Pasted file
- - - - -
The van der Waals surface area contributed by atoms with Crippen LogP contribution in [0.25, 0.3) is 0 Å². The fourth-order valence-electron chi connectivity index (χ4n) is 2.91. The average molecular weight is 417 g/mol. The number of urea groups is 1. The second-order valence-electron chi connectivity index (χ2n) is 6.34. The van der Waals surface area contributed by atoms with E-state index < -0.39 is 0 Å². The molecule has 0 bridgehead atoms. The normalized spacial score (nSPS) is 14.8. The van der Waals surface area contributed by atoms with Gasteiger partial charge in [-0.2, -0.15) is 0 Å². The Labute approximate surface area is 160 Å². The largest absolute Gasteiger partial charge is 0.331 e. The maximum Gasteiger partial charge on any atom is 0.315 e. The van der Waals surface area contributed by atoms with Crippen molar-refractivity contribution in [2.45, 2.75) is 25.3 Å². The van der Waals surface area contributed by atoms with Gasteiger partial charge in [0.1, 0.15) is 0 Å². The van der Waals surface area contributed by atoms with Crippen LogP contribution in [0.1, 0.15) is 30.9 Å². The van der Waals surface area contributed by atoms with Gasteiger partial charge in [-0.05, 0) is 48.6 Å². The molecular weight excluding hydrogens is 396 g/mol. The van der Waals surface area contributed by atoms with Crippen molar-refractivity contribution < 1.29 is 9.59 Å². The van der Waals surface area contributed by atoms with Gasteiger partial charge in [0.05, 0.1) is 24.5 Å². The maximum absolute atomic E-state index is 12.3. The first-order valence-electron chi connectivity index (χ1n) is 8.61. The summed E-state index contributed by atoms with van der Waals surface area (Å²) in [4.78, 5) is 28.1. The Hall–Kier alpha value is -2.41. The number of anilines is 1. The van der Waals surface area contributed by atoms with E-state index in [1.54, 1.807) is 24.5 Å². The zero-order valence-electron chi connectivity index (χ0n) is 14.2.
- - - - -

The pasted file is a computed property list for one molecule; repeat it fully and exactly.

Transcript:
The van der Waals surface area contributed by atoms with Crippen LogP contribution in [0.25, 0.3) is 0 Å². The fourth-order valence-electron chi connectivity index (χ4n) is 2.91. The average molecular weight is 417 g/mol. The number of urea groups is 1. The second-order valence-electron chi connectivity index (χ2n) is 6.34. The van der Waals surface area contributed by atoms with E-state index < -0.39 is 0 Å². The molecule has 0 bridgehead atoms. The normalized spacial score (nSPS) is 14.8. The van der Waals surface area contributed by atoms with Gasteiger partial charge in [-0.2, -0.15) is 0 Å². The Labute approximate surface area is 160 Å². The largest absolute Gasteiger partial charge is 0.331 e. The maximum Gasteiger partial charge on any atom is 0.315 e. The van der Waals surface area contributed by atoms with Crippen molar-refractivity contribution in [2.45, 2.75) is 25.3 Å². The van der Waals surface area contributed by atoms with Gasteiger partial charge in [0.1, 0.15) is 0 Å². The van der Waals surface area contributed by atoms with Crippen LogP contribution in [0.1, 0.15) is 30.9 Å². The van der Waals surface area contributed by atoms with Gasteiger partial charge in [-0.05, 0) is 48.6 Å². The molecular weight excluding hydrogens is 396 g/mol. The van der Waals surface area contributed by atoms with Crippen molar-refractivity contribution < 1.29 is 9.59 Å². The van der Waals surface area contributed by atoms with Gasteiger partial charge in [0.05, 0.1) is 24.5 Å². The maximum absolute atomic E-state index is 12.3. The first-order valence-electron chi connectivity index (χ1n) is 8.61. The summed E-state index contributed by atoms with van der Waals surface area (Å²) in [4.78, 5) is 28.1. The Hall–Kier alpha value is -2.41. The number of anilines is 1. The van der Waals surface area contributed by atoms with E-state index in [1.54, 1.807) is 24.5 Å². The zero-order valence-electron chi connectivity index (χ0n) is 14.2.